None of these ring true to me. I'm personally far more comfortable setting up a static HTTP page than configuring DNS records, let alone DNSSEC. HTTP pages are far more easily automated, stored in git repos, etc, whereas DNS configuration always seems to be typing into tiny boxes on registrar web pages with poor support for automation.

Also, since we can't abandon the HTTPS fetch, we'd have to do both in parallel and take the first one that succeeds? What if they both succeed and say different things? Then non-determinstically we flip back and forth depending on which is faster?

It sounds like there is potentially a problem worth solving in how difficult it might be to set up HTTPS servers, and I'd like to know more specific details about that problem. I am skeptical that the answer is to abandon HTTPS and add a second entirely different mechanism. It seems like a more targeted fix to the specific problems would be better than a whole new thing with its own set of (possibly much less familiar) problems.

Ten years ago I think it would have been unreasonable to require HTTPS - and in fact goinstall did not - but setting up HTTPS servers gets easier with each passing year. Hosting sites are starting to have automatic HTTPS certificate creation for free via Let's Encrypt. In a couple more years I think it will be completely standard for essentially any hosting service and every popular web server engine (if not already).

If you are looking for a way to serve the (tiny) redirects, all it takes is to mix rsc.io/go-import-redirector/godoc with golang.org/x/crypto/acme/autocert, or to host it on a server that already provides auto-cert, like Google Cloud and presumably others (example). For a "no assembly required" experience, try @rakyll's https://github.com/GoogleCloudPlatform/govanityurls.

Working to make it as easy as possible to serve this information seems substantially better for the ecosystem and the user experience than adding an entirely new second mechanism. What can we do to make serving these HTTPS pages even more trivial?

Also note that for the specific case of load on a public server for a very popular package, the long term plan is to establish a shared proxy that is used by default. That will take care of the load with no effort required by people setting up tiny servers.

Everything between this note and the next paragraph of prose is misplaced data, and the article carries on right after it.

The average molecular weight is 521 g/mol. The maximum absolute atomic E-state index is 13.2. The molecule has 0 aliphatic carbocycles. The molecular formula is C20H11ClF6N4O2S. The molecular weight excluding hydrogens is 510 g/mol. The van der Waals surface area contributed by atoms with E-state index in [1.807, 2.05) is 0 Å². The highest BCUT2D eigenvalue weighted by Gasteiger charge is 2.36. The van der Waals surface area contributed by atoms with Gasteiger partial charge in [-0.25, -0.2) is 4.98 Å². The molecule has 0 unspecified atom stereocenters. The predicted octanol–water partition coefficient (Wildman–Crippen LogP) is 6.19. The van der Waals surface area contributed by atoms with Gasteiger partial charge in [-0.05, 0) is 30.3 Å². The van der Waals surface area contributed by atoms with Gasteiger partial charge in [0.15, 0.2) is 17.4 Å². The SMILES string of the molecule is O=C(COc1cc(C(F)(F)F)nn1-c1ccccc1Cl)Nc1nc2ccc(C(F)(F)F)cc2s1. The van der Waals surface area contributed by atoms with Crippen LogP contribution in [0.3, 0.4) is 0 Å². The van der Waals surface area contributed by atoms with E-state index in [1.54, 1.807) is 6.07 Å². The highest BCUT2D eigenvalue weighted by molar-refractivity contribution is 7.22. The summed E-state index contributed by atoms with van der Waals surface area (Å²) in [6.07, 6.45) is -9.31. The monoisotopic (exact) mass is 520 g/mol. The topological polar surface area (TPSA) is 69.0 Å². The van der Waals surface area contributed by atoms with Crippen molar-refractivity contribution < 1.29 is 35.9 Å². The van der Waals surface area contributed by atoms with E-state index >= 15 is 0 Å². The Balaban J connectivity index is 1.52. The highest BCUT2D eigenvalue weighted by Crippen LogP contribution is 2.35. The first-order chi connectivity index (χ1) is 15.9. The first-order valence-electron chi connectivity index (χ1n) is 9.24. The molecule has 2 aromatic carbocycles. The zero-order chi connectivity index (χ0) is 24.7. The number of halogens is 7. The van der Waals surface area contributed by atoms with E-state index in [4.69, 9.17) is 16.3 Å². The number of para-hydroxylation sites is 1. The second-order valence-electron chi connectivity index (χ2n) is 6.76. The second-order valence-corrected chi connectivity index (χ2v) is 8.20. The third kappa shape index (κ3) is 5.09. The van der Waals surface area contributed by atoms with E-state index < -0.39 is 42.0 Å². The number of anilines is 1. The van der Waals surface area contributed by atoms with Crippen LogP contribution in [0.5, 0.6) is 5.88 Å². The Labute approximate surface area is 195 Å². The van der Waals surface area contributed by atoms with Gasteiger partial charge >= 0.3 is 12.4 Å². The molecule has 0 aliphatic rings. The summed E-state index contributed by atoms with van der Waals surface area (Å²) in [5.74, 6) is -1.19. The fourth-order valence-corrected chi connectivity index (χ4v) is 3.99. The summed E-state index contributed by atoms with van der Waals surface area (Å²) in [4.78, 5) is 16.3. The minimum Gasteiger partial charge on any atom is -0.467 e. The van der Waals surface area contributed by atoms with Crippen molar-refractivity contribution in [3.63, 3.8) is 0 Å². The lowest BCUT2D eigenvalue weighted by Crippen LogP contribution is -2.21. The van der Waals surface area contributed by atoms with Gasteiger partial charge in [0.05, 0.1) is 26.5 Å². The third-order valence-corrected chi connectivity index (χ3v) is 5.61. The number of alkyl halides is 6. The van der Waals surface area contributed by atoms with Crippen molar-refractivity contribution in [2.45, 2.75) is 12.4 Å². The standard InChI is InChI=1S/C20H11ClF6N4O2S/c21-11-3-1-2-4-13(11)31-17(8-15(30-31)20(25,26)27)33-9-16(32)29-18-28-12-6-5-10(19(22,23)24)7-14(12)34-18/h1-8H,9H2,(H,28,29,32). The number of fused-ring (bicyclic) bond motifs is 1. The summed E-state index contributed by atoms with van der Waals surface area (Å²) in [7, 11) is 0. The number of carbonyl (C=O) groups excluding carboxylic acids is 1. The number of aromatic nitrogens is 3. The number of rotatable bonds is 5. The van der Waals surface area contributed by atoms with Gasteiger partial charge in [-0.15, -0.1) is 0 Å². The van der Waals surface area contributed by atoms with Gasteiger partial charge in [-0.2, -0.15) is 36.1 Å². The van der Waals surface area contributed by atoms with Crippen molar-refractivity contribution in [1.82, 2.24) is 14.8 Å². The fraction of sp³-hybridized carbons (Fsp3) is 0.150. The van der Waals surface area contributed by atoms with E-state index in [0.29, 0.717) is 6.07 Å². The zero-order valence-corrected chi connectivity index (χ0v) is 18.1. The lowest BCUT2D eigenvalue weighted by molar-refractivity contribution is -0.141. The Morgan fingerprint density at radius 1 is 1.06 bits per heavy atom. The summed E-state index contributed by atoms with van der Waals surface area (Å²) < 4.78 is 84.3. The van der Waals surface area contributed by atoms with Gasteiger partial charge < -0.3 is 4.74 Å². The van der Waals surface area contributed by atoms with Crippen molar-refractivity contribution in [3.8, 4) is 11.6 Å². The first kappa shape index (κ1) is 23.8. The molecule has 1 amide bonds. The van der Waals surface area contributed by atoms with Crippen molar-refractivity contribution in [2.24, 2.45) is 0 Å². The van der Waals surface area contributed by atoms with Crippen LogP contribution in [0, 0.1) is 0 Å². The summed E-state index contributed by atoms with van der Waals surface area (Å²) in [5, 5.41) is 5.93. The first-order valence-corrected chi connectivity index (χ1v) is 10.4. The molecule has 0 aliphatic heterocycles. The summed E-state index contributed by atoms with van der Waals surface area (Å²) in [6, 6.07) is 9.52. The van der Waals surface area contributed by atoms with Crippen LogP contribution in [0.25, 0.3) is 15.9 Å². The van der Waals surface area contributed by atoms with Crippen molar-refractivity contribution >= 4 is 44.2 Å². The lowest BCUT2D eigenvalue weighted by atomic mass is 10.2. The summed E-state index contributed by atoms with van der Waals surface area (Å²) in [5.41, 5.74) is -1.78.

@SamWhited

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commented Jul 10, 2018

Apologies that this ended up being a little long, but there were a lot of points to address.

This proposal would add a second mechanism, DNSSEC, in addition to the HTTPS get. The implication seems to be that some of the following are true:

DNSSEC does somewhat mitigate the simplicity aspect, granted.
I'll try to address a few individual points below.

DNSSEC never or less frequently has expired certificates.

Since the user doesn't have to manage any of the keys beyond initial setup this seems likely. There is a company (whoever owns the TLD) managing the certs for you and signing records. They (hopefully) have the infrastructure to deal with this and aren't an individual trying to setup some cron jobs with no monitoring.

DNSSEC never or less frequently has problems with "bespoke servers".

Again, since some company is presumably running your DNS server (with a team of people to fix it when it goes down) this seems true to me. We've taken the end user out of the equation for the most part. If I want to run my own DNS I can still do that, and then we're back to the same problems (I am not a system admin, I don't have a whole team of people to fix it when the server goes down, etc.). There are HTTP servers that do this too, but they all still require a lot of work on my part (more on this later, but if you know a truely easy way to setup Go HTTP redirects I'd love to know about it).

DNSSEC never or less frequently has timeouts contacting the server.

If you're making a DNS requestion and it timed out, it would break the HTTP case too. We are adding another request (I think?) that has to be made, so it's possible that one could succeed and one could time out whereas if we'd just made one we would have succeeded and gone on to contact the HTTP sever, but this sort of race doesn't seem likely. If the server was up the first itme it will probably be up the second time since it's most likely the same recursive resolver we're contacting each time (as opposed to a recursive resolver and an unrelated HTTP server).

Hobbyists find it easier or less expensive to set up DNSSEC records than a static HTTPS page.
Serving DNSSEC records is substantially less expensive than serving a 400-byte HTML redirection page.

This seems true to me. Many DNS providers are free (and you had to have one already anyways), and many of them provide DNSSEC. Google provides a DNS service which makes this very easy, Cloudflare is another that makes this simple, various registrars support it, etc. If you could already setup DNS A/AAAA or CNAME records to point at an HTTP server, you can probably turn on DNSSEC.

Problems with DNSSEC are easier to debug than problems with HTTPS.

This part is definitely trickier, if anyone who is more experienced managing DNSSEC than me (I've had most of my domains signed for a while but never had any problems, but I'm sure they exist) I'd love to know about common failure modes. It may be that it's easy to debug them, or it may not.

None of these ring true to me. I'm personally far more comfortable setting up a static HTTP page than configuring DNS records, let alone DNSSEC.